June 27, 2020

June 23, 2020

January 8, 2019

September 20, 2018

Please reload

Recent Posts

Hair porosity part 1

July 13, 2018

Please reload

Featured Posts

Can I just be me?

January 8, 2019


 Kinks and coils.  Naturalists.  Afro queens.  These are but a few of the buzz words around due to this current and ongoing black natural hair movement.  With this move towards being yourself, expressing your personality and upholding your culture, surely there is still not an issue with natural hair in the workplace is there?  Is there?


This blog post is rather fitting taking into consideration the continuous negative dialog that sorround's Afro hair. there are numerous accounts of Afro hair discrimination, for example on the 21st December a young man in America was forced to cut his loc's, or forfeit the wrestling competition, that he had been preparing so hard for.  Wearing ones hair in the natural state rather than covering up with weaves, wigs and chemical processing is just that, 'natural', and we shouldn't feel ashamed or have to explain our reasons for doing so.  We are all about heritage here at Nylah UK and our tight or loosely curled locks are an ultimate sign of where we have come from.


The BBC ran an article online back in 2016, where they spoke to young black ladies in the UK about their experience of wearing their hair natural in the workplace.  They spoke of discrimination, out right vehement hostility and being made to feel that it was just easier to wear a weave to work.  Fast forward to 2018 and though society has changed somewhat, the view towards natural hair in the workplace is still quite stuck in the dark ages.  Imagine, banning dreadlocks in the workplace is still legal in the US.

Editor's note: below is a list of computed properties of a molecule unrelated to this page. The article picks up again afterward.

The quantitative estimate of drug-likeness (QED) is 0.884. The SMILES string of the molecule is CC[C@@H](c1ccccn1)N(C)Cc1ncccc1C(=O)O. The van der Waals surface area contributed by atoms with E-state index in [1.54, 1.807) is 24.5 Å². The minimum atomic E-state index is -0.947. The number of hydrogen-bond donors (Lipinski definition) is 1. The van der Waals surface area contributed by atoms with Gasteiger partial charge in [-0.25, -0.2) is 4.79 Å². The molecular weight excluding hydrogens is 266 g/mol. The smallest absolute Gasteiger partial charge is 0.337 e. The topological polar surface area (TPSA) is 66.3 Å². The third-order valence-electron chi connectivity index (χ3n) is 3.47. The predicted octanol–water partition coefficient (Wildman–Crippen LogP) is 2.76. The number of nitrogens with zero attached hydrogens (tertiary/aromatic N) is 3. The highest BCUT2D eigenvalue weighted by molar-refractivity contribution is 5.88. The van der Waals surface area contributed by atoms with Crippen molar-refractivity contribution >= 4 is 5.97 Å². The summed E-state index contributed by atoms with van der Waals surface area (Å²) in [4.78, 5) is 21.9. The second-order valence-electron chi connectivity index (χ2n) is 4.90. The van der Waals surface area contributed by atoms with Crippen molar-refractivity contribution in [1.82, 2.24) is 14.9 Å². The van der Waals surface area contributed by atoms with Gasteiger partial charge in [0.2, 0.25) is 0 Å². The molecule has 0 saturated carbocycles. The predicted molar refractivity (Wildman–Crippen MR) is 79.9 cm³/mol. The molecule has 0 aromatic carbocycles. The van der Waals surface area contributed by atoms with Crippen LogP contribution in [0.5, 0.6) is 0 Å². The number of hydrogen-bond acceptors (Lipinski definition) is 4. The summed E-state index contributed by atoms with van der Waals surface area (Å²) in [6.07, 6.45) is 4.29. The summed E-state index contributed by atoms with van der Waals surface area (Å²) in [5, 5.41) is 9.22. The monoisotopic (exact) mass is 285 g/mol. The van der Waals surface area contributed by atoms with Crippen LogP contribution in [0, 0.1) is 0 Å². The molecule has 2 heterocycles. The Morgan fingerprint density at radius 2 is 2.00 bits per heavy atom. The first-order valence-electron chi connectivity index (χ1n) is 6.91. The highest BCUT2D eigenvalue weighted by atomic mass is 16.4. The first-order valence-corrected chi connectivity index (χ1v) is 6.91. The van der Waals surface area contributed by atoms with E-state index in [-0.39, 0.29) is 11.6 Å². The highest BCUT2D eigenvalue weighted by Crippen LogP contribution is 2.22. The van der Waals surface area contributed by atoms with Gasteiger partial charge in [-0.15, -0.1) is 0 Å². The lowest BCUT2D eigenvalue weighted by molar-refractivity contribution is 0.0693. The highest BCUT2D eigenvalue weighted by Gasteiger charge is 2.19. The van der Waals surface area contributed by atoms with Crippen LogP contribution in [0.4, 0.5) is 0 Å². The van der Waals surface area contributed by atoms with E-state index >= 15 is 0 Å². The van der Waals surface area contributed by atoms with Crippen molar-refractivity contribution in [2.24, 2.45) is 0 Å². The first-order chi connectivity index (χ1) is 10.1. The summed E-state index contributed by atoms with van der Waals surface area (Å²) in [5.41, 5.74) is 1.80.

Hair choice is exactly that, a choice, and if someone chooses to wear a full Brazilian weave down to their butt or a loud and proud afro to work, they should not be judged for it.  More often than not, we as black women are guilty of judging each other for the hair styles we choose to wear.  To add insult to injury, some of our sisters feel they have to assimilate, to wear hair more akin to their Caucasian counterparts to be accepted or rise up the ranks at work.  Some black women are actively encouraged to cover up their afros and wear more 'normal' hairstyles to work.  Just let me be!


I personally know someone who's boss constantly comments on her hairstyles and makes it known that he prefers when she wears longer, straighter type hair to work.  Shocking.  This same person has worked in jobs where her colleagues have spoken on the topic of afro hair calling it 'horrible' and 'unmanageable'.


The well known author Chimamanda Ngozi Adichie once quoted that "Relaxing your hair is like being in prison.  You're always battling to make your hair do what it wasn't meant to do".  Wise words.  As long as your hair is neat, well kept (Nylah UK products can help with that!) and in a conventional colour range in keeping with company grooming codes, then why can you not be natural? 


This is still a hard topic and no doubt we will be talking about this for a few years to come still.  The saying says, if you can't beat them, join them, but the opposite can be true in this case.  In this day and age of entrepreneurship and the many forms it can take, it is so possible to break the mold and be your own boss.  My advice, just be you, no matter what.  Please feel to discuss further in the comments below.












Share on Facebook
Share on Twitter
Please reload

Follow Us
Search By Tags
Please reload

  • Facebook Basic Square
  • Twitter Basic Square
  • Google+ Basic Square